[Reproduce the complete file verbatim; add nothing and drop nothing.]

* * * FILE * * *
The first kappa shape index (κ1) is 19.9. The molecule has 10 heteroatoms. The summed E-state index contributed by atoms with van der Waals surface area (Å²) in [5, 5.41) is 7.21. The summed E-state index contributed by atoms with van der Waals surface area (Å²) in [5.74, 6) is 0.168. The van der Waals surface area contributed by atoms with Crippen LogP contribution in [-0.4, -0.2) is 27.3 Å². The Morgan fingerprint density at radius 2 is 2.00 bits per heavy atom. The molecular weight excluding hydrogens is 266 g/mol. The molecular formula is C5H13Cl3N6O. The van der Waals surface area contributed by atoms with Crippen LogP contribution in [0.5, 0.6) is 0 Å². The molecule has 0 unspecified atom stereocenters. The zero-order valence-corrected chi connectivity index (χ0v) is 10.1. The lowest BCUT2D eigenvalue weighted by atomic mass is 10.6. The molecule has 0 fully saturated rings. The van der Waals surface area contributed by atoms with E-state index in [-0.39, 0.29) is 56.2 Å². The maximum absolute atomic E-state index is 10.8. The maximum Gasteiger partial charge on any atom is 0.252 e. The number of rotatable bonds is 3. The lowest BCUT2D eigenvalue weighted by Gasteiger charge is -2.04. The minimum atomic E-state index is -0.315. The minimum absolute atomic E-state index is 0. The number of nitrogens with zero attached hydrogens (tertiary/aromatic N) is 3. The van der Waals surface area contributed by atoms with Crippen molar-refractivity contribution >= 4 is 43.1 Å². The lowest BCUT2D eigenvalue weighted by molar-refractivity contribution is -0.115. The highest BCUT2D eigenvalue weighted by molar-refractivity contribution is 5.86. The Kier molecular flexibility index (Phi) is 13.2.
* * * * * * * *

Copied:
The first kappa shape index (κ1) is 19.9. The molecule has 10 heteroatoms. The summed E-state index contributed by atoms with van der Waals surface area (Å²) in [5, 5.41) is 7.21. The summed E-state index contributed by atoms with van der Waals surface area (Å²) in [5.74, 6) is 0.168. The van der Waals surface area contributed by atoms with Crippen LogP contribution in [-0.4, -0.2) is 27.3 Å². The Morgan fingerprint density at radius 2 is 2.00 bits per heavy atom. The molecular weight excluding hydrogens is 266 g/mol. The molecular formula is C5H13Cl3N6O. The van der Waals surface area contributed by atoms with Crippen LogP contribution in [0.5, 0.6) is 0 Å². The molecule has 0 unspecified atom stereocenters. The zero-order valence-corrected chi connectivity index (χ0v) is 10.1. The lowest BCUT2D eigenvalue weighted by atomic mass is 10.6. The molecule has 0 fully saturated rings. The van der Waals surface area contributed by atoms with E-state index in [-0.39, 0.29) is 56.2 Å². The maximum absolute atomic E-state index is 10.8. The maximum Gasteiger partial charge on any atom is 0.252 e. The number of rotatable bonds is 3. The lowest BCUT2D eigenvalue weighted by Gasteiger charge is -2.04. The minimum atomic E-state index is -0.315. The minimum absolute atomic E-state index is 0. The number of nitrogens with zero attached hydrogens (tertiary/aromatic N) is 3. The van der Waals surface area contributed by atoms with Crippen molar-refractivity contribution >= 4 is 43.1 Å². The lowest BCUT2D eigenvalue weighted by molar-refractivity contribution is -0.115. The highest BCUT2D eigenvalue weighted by molar-refractivity contribution is 5.86. The Kier molecular flexibility index (Phi) is 13.2.